Thursday, August 14, 2014
This week, besieged by news of injustice, violence, oppression, war, disease and death at home and around the globe, I have felt insulated in privilege and virtually helpless to bend the arc of the moral universe toward justice. I have cast about for ideas and action to take beyond shouting into the social media storms, and I remember this powerful weapon against injustice:
This is the new classroom for clinics at Pepperdine. We just moved into new quarters at the School of Law, and this room will serve our clinic seminars, case rounds and externship workshops. Presently, it is plain and simple, with temporary furniture and awaiting all of the technology of modern classrooms. Even without projectors, computers, wired tables and ergonomic chairs, it is sacred space.
Classrooms are our sanctuaries, and into that space we enter with students who are becoming lawyers, operatives and guardians of the Rule of Law. They will be the public citizens responsible for ensuring the fate of the Republic. Whether they are prosecutors or defenders, impact litigators or corporate counsel, in Congress or in a basement, they will enter communities with power and skills to shape society. In our classrooms, we do not indoctrinate, but we work with students to shape who they will be, to guide how they will use their gilded brains and technical prowess. This is holy ground.
This is why I insist that students call me Professor. The title marks the relationship, the obligations and purpose of our undertaking. Like we name judges, clergy and representatives, so we mark the office of teacher. We remind ourselves and our students of the important work of preparing for work in the world. They will take lives, families, liberty, fortunes and justice into their hands, so we do not take their training casually. This is justice work.
This week we had a brilliant full-moon. My nine-year old daughter and I went out to look at it rising over the mountains around our house. She said that she had never been able to understand the Man in the Moon. She couldn’t envision it, couldn’t make her mind see the shapes in an image that everyone else could see. I explained that the image was really shadows on the craters of the moon and described it as an abstract picture of a face that covered the whole circle of the moon, with wide eyes, a squiggly nose, an open mouth. She said, “Oh, I see it! Like it’s saying, ‘Oh!’” She saw it, and she will see it forever. She will forget that she could ever look at a full moon without seeing it.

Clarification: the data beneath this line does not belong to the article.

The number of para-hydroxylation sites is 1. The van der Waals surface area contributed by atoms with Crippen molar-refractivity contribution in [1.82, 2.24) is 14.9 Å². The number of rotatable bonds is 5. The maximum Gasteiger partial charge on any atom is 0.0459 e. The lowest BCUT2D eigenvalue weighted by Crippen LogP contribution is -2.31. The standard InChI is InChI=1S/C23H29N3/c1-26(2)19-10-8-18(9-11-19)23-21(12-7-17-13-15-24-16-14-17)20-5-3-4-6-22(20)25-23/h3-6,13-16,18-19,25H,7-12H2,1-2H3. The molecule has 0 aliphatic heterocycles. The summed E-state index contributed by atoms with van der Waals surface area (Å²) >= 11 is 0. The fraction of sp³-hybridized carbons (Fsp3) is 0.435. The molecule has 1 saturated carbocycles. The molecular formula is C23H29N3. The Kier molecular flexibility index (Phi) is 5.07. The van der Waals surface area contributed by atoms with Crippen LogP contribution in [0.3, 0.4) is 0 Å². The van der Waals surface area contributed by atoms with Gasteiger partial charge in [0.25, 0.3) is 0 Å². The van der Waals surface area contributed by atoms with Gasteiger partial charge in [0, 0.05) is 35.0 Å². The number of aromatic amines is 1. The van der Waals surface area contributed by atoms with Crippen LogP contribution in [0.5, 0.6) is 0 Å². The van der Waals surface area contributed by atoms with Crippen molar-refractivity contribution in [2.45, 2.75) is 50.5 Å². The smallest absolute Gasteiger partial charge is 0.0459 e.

This is our best teaching. We explain and demonstrate the concrete facts, the reality, but we infuse the cold, hard edges with ancient wisdom and the vision to see what might be. We inspire imagination as we impart knowledge. We interpret a vision that will forever shape the hearts and minds of students, and we must be careful. We must show them the world as it is but lead them to imagine what can be.
Our students go forth into the world to amplify our lessons to everyone in their worlds and to future generations. In dark days, when doing my job seems ridiculously inadequate to the task, I take hope from the realist wisdom of Reinhold Niebuhr:
The fight for justice in society will always be a fight. But wherever the spirit of justice grows imaginative and is transmuted into love, a love in which the interests of the other are espoused, the struggle is transcended by just that much.